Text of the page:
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  • Writer's pictureAustin Birks

The Dark Side Of Chemotherapy

Over the course of my 4 years and 6 months of living with cancer, a lot of kind people have said to me: “So, if you don't mind me asking, what is it actually like having chemotherapy? Does it hurt? Do you feel very tired? Does it ache ? Do you bleed?"

Well, the truth is as follows: yes, sometimes it hurts. I do not generally feel very tired. Does it ache - generally no, and do I bleed - yes, quite a lot more than I realise, although I am an easy bleeder. I don't mean that in a Cockney-sparrow, kind of classic Michael Caine/Bob Hoskins London gangster kind of way. No, what I mean is that over the course of my 83 chemo sessions, my skin is like tissue paper so any bumps, etc. result in cuts and bruises that look to the outside world far worse than the pain incurred.

So I thought that it might be useful to paint a quick thumbnail sketch of the side effects that I have personally experienced. On reflection there are actually a lot more than I realised. For the purpose of geography, I will start at the top and work my way down, so the head.

Before cancer, I had really thick, curly hair. It used to stand tall and proud. Indeed, not unlike a top hat a la Abraham Lincoln. Oh yes, at its prime I could be almost 6 inches taller. Sadly, not anymore; my hair these days resembles one of those wiry dog hair brushes available from Pets At Home (other pet retailers are also available). Long gone are the days of let me run my fingers through your flowing locks, more likely to advise wearing gloves before touching my thorny barnet. In addition, as an added bonus, my scalp has developed a thick hard crust, not unlike the surface of the moon, which I feel constantly compelled to scratch and pluck (question to self: could that be a new form of aerobics?). It is s constant source of stress as you unconsciously find yourself picking away at nasty little lumps of hard skin surrounded by hairs, for some reason it reminded me of an Ant Man version of red Indian scalping that was so popular at the turn of the 18th century, in the good old US of A. In addition, I was recently politely asked by a person who shall remain nameless if I would kindly refrain from dropping my DNA all over their nice newly valeted motor car.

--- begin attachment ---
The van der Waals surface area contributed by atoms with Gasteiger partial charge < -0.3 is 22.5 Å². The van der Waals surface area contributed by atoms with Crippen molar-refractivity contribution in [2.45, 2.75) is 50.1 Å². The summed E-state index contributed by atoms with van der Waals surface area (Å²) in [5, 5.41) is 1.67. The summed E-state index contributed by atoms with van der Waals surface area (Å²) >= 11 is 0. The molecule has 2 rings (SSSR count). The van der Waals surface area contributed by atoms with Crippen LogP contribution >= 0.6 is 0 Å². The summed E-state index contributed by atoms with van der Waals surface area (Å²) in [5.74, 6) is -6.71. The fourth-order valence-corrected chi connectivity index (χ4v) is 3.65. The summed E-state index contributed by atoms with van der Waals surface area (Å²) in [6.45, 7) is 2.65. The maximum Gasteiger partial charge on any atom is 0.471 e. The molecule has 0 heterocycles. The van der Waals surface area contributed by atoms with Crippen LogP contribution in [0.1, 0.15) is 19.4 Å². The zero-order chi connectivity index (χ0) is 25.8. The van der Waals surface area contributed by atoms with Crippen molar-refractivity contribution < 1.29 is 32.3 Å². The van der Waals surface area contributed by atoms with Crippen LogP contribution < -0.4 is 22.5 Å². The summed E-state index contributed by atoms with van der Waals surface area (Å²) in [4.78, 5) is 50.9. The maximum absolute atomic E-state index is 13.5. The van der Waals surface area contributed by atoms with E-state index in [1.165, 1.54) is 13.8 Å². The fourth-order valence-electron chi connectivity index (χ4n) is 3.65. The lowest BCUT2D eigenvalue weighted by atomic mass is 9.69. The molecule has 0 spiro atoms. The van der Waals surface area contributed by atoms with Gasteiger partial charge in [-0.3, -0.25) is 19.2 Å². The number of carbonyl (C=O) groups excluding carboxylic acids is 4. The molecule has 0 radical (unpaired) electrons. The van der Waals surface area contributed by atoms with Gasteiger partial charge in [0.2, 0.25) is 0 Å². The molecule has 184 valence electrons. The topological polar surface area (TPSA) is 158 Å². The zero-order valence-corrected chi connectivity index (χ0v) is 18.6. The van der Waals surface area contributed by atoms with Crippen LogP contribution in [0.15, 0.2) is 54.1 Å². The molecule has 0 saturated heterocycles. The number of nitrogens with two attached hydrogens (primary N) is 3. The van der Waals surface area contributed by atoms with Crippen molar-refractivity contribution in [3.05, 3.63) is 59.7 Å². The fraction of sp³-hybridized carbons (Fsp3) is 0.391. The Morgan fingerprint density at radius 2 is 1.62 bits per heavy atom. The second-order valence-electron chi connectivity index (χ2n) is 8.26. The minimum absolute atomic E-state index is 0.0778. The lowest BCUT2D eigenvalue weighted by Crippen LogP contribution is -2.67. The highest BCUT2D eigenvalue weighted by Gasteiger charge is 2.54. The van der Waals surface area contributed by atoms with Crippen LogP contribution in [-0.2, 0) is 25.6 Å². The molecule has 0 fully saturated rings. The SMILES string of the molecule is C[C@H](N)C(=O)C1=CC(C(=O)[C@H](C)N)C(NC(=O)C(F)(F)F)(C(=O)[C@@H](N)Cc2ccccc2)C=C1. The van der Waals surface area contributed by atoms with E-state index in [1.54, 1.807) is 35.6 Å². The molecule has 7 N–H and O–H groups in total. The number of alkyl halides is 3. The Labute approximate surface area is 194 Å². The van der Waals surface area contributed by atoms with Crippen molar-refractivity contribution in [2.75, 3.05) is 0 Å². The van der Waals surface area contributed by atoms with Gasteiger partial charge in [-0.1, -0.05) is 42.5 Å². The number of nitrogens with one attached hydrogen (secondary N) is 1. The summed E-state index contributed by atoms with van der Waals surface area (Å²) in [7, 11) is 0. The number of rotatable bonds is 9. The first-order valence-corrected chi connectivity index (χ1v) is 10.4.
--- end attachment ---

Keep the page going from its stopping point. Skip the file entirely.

Moving south is the whole face and neck department. To be fair, the main feature of this is my face being constantly covered in spots and blemishes, bit like being a teenager again with acne, which is not what I expected at the age of 62. The thing is, you just get used to it. What is annoying is the fact that my eyebrows are constantly under attack from the scalp-related infestation, this results in nasty spots and rashes lurking in the roots of the folicles (sounds a bit like a Victorian novel).

Clearly, a spotty pensioner is never going to be on the cover of Paris Match or Vogue magazine, but I do find that moisturiser helps ease the discomfort. Another bonus is the constant bleeding that arises after I have had a shower where robust towel drying results in spot busting (I do not know why but Ghost Busters popped into my head: “When you have got a nasty spot on the side of your nose, who you going to call? Spot busters “).

It would be rude of me if I did not pay homage to the joy that is mouth ulcers. Now, these bad boys have a habit of turning en masse. Normally, about 7 to 9 days after the chemo. They are, frankly, a damn irritation, with the ability to land right on the tip of the tongue, so providing maximum annoyance value. My record number is 8 at once, but as ever, liberal amounts of Bonjela does the job (I once asked a chemist if she had any Bon Jovi, not realising she asked me if I meant Bonjela to which I replied yes, but I am living on a prayer).